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The Vikings Take Part in the History of Britain

If you take a look at the other pages on this website you will find that the history of Britain is very complex and long. First the Celts, then the Romans and then the Anglo-Saxons. But the history of Britain does not finish here. There is a lot more to learn about the history of Britain.

Towards the end of the 8th century, new raiders arrived to the British Isles. These were the Vikings. The Vikings came from Norway and Denmark. The arrival of the Vikings was very aggressive. They burnt churches and monasteries. They finally invaded Britain in 865 and the Anglo-Saxon kingdoms could not keep them out. Only King Alfred in Wessex held resistance against the Vikings, who were already in control of most of England. These were the only Anglo-Saxons in the history of Britain that defeated the Vikings in a decisive battle in 878.

The Danelaw, that is, the Viking rule, was recognized in the east and north of England and Alfred was recognized as king in the rest of the country. Alfred built walled settlements to keep the Danes out. These settlements were called “burghs”, now usually spelt "borough" and used in the endings of places names.

After decades of peace, the Vikings started raiding westwards, and the Saxon King of the time, Ethelred, set a tax on his people to pay the Vikings to stay away. This tax was called "Danegeld". This was the beginning of a regular tax system in the history of Britain.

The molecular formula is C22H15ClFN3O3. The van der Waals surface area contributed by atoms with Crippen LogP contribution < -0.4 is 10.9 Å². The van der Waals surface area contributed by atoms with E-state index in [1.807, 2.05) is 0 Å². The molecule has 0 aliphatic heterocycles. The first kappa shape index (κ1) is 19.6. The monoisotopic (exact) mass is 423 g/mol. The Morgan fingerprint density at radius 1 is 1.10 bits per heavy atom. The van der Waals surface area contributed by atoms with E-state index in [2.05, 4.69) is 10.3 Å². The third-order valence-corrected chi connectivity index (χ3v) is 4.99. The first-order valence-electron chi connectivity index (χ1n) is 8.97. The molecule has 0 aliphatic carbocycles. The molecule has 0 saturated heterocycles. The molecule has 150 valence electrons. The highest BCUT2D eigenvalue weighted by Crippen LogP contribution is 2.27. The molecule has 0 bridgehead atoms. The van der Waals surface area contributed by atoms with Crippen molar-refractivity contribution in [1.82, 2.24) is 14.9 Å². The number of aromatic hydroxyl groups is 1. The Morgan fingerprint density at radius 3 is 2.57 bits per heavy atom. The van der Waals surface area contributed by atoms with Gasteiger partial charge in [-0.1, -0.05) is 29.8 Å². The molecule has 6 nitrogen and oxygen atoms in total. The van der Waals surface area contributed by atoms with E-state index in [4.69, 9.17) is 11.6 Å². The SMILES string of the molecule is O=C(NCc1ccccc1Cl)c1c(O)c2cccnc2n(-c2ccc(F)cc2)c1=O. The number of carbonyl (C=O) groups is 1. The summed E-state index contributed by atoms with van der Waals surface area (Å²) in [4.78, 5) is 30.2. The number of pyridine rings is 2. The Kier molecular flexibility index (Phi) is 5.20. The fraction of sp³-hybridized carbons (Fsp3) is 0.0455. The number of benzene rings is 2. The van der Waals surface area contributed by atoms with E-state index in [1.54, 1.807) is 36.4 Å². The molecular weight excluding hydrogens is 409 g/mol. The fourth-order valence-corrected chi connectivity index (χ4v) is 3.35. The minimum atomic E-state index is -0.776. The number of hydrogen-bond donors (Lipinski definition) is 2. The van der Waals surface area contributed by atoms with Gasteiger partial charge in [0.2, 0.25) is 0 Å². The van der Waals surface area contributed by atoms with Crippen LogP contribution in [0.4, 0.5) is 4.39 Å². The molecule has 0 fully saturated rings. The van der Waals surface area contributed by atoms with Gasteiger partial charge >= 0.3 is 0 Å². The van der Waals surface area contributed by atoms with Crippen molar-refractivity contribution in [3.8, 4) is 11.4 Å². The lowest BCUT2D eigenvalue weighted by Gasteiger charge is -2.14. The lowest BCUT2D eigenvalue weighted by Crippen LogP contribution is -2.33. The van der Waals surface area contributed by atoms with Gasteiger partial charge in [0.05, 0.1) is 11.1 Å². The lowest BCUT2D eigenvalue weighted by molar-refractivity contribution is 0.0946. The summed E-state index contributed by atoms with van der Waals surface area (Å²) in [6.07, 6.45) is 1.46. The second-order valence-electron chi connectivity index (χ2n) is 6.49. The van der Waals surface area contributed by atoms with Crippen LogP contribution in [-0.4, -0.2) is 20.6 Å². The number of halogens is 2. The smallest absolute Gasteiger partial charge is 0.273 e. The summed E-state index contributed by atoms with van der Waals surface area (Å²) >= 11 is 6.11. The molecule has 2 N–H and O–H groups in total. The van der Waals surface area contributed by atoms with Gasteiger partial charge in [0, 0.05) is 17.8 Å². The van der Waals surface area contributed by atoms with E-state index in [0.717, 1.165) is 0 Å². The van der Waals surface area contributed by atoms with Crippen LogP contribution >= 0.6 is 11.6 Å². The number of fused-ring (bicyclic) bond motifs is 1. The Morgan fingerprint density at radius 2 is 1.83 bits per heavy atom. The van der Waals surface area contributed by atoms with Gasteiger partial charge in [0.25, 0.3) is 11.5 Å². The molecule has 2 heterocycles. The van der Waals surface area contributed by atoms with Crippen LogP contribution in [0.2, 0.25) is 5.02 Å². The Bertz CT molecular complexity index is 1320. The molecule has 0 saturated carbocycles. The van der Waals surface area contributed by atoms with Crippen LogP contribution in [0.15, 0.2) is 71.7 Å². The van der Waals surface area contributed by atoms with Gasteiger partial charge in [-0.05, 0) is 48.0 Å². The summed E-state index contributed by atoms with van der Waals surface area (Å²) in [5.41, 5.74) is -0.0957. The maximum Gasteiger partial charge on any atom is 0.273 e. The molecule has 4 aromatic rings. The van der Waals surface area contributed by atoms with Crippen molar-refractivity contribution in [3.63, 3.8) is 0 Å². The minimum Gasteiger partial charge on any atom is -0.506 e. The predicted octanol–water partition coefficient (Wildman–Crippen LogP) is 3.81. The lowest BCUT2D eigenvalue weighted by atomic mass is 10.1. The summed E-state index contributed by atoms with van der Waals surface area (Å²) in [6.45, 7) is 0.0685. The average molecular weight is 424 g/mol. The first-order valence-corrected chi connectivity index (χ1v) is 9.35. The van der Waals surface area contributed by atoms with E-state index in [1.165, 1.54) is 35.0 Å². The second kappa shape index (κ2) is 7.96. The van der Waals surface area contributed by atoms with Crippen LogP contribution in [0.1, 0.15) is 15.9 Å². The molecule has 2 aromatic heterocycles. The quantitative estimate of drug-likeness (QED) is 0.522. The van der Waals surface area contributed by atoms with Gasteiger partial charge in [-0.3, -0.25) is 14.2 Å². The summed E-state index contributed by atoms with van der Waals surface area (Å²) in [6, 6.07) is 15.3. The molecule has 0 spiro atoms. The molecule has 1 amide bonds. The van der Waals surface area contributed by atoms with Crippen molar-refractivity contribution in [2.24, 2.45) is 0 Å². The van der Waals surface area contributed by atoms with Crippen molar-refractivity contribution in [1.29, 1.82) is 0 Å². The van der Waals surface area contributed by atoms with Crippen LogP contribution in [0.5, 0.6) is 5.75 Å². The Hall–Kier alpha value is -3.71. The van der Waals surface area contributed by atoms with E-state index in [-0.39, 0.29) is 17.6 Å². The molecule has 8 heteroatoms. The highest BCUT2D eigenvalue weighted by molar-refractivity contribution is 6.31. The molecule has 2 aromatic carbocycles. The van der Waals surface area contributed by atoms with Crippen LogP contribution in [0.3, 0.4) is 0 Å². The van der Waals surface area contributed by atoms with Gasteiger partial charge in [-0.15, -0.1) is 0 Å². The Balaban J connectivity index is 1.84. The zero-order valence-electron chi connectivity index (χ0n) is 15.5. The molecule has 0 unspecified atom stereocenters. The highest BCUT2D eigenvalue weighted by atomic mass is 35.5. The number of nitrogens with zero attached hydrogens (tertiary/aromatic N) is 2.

After the death of Ethelred, the history of Britain is a little complicated. As there was no king, and the Danish Viking king Cnut already controlled most of England, he became the new ruler. When he died in 1035, his son died short after and there was no successor to the thrown. The Witan chose Edward, one of Saxon Ethelred's sons, to become king. Edward was known as The Confessor and he was more interested in Church than in Kingship.

When Edward died without an obvious heir, the question of who should be his successor was very important in the history of Britain. The Witan chose Harold to follow him as king. Although Harold had no royal blood, he was very brave and skillful and was good for the throne of England.

Duke William of Normandy challenged Harold’s right to the English throne, but Harold did not resign the throne. However, in 1066 when Harold had to march north into Yorkshire to defeat the Danish Vikings who had not given up their claim to the English throne either, William landed in England with his army. Harold’s men were tired to battle again, but they still marched south fast to meet William’s armies. As William’s army was small, Harold did not wait for all his army to gather and fought against the enemy anyway. The Norman soldiers were much better armed and organized. Harold was defeated and killed. After this, William was crowned king of England, and a new period for the history of Britain began.




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